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Dilara Ertuğ

Dilara Ertuğ is an Economist at the CBRT.

Pınar Özlü

Pınar Özlü is the Executive Director of the Research and Monetary Policy Department of the CBRT.

Çağlar Yüncüler

Çağlar Yüncüler is an Economist at the CBRT.

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In emerging economies, the exchange rate pass-through can be affected by factors such as the degree of openness of the economy, the inflation outlook, exchange rate volatility, the current account deficit and the direction and size of exchange rate movements. Moreover, the extent of the exchange rate pass-through to price indices can also vary across subcategories.[1] For example, the exchange rate pass-through to prices can be relatively lower for services products, non-tradable goods or products with relatively low import content than for other goods. As an example, Auer and Mehrotra (2014) found that the impact of the exchange rate depreciation on producer prices varied depending on the use of imported inputs in Asia Pacific countries. Therefore, analyzing the pass-through by using general price indices might mask some crucial information hidden in the details.

How do changes in import prices affect final prices then? There are two ways. The first is directly, that is, through imported final consumer goods included in the consumption basket. Here, increases in import prices are expected to fully pass through to product prices. The second way is indirectly, through production costs arising from the use of imported inputs in domestically produced products. Here, too, one expects the pass-through of an increase in import prices to producer prices to be proportional to the share of imported inputs in total production costs. However, the rate of price changes led by changing import prices might diverge from expectations due to market conditions and competition, and may differ across countries. For instance, in a study by Ahn et al. (2016), the pass-through of imported input price shocks to producer prices in Korea is lower than the share of imported inputs in costs, but is equal to that in European countries.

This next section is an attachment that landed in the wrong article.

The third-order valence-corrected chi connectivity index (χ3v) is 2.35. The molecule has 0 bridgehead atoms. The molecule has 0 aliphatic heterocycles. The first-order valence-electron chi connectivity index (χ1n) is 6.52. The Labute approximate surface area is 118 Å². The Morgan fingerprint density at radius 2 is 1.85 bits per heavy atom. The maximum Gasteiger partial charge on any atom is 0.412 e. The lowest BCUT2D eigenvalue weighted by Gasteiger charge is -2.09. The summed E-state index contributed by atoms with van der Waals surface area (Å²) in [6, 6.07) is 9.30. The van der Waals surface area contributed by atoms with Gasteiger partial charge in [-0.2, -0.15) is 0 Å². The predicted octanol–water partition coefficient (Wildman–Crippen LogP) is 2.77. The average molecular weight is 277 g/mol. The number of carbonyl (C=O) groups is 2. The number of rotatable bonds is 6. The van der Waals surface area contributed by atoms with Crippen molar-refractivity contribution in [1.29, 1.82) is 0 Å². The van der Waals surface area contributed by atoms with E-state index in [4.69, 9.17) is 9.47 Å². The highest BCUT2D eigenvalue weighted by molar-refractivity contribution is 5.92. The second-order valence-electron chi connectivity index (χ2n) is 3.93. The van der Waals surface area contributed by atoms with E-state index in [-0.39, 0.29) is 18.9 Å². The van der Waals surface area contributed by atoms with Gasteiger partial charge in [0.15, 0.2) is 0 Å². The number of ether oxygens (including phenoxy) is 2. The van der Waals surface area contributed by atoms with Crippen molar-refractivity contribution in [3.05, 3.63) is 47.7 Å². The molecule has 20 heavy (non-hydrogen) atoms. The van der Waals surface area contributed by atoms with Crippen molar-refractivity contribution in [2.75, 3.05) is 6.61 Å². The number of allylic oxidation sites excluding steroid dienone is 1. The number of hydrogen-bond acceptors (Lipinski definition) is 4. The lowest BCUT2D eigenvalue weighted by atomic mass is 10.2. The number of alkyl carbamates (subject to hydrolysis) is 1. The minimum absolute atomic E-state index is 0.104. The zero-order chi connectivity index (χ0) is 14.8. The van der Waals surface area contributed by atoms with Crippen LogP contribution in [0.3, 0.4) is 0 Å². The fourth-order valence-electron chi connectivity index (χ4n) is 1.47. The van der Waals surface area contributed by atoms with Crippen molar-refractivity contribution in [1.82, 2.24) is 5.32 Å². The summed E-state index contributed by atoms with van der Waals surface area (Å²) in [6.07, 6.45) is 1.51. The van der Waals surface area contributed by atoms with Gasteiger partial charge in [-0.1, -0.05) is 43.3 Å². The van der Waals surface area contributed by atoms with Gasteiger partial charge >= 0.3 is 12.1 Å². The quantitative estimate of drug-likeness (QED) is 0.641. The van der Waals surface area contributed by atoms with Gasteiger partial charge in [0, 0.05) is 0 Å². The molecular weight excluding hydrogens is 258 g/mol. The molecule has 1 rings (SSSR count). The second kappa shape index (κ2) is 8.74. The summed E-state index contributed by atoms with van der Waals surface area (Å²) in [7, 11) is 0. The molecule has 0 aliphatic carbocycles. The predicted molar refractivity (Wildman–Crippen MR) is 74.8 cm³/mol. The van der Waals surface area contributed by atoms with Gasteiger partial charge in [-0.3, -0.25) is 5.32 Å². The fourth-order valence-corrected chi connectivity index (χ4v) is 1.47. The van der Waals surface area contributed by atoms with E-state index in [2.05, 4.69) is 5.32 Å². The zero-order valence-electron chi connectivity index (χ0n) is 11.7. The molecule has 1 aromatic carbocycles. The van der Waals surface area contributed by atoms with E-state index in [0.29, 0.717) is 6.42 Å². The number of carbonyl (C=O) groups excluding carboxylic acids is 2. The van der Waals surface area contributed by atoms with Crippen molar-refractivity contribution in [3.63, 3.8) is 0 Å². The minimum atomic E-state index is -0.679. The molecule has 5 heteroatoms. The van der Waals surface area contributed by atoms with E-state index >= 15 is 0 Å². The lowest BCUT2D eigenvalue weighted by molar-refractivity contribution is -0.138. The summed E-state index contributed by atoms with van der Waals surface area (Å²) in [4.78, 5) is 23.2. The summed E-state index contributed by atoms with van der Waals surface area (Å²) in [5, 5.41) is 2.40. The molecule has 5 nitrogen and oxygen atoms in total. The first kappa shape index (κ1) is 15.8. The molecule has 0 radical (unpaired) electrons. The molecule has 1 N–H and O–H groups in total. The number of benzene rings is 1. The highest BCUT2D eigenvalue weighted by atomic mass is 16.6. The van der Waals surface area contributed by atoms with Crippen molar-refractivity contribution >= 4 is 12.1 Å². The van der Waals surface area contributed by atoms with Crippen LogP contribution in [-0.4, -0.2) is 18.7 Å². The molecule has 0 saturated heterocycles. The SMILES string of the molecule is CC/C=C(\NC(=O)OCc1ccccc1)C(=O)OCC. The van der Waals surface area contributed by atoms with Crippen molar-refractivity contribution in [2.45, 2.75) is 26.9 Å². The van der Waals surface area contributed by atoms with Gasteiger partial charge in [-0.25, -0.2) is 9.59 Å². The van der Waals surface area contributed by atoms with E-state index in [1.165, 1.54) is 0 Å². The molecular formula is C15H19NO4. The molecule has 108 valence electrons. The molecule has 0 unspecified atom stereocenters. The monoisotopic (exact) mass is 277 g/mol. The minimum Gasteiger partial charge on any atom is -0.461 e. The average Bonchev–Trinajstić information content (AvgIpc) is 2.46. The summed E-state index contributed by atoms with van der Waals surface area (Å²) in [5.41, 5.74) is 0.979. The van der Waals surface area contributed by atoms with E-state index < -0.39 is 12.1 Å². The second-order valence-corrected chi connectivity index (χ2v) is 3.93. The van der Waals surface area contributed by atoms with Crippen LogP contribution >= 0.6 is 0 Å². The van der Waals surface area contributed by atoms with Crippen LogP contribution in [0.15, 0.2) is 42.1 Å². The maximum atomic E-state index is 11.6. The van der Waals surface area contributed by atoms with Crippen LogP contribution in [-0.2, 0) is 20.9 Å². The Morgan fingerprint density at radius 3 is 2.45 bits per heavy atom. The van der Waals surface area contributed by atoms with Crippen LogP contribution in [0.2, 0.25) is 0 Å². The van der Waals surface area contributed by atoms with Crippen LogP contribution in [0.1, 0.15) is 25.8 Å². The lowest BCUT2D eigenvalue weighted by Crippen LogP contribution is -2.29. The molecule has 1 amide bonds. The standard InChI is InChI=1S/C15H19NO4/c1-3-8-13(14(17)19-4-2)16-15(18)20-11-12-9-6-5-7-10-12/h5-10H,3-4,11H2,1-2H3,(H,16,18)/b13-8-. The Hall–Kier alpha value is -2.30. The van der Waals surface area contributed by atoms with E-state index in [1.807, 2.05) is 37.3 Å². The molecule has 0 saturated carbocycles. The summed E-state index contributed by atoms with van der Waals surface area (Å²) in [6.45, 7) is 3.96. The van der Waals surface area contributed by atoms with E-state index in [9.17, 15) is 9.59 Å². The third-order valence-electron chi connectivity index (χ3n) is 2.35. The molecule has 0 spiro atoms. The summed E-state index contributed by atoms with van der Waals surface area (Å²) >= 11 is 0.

Scope of the Study

As of 2017, intermediate goods and consumer goods account for about 73 and 12 percent, respectively, of imported goods in Turkey. As shown in Chart 1, these percentages have remained relatively stable over time. Given this outlook, it seems more likely that import prices affect prices in Turkey through the cost channel. This view is confirmed by the visual relationship between the rates of change in producer prices and import prices (Chart 2).

 

Our study estimates the effects of imported input price increases on domestic producer prices by manufacturing sectors in Turkey. To do that, we include USD-denominated import prices and the USD/TL exchange rate, the key drivers of higher input prices, as two separate variables in our analysis. As a matter of fact, Yüncüler (2011), Kara and Öğünç (2012), Özmen and Topaloğlu (2017) have shown that the degree and speed of the pass-through to prices might be different for import prices and exchange rates and, thus, decomposing these effects can enrich the information content. Lastly, we compare the pass-through coefficients calculated for each of these variables with the intensity of sector-level imported input use, and then examine if the degree of pass-through effects is proportional to their shares in cost.

Study Method

We use a Vector Autoregression (VAR) model to empirically estimate the pass-through effects. The variables are USD-denominated import prices, the USD/TL exchange rate, the output gap and the D-PPI. The model is estimated separately for each sector using monthly data between 2010:01 and 2017:12.

Findings

Our estimation results show that the long-term pass-through coefficients for import prices and exchange rates differ drastically across industrial sectors. The import price pass-through coefficient may reach as high as 70 percent, while the exchange rate pass-through can range from 5 to 107 percent. The manufacture of coking coal and refined petroleum products has the highest values for both pass-through coefficients. It also has the highest intensity of imported input use.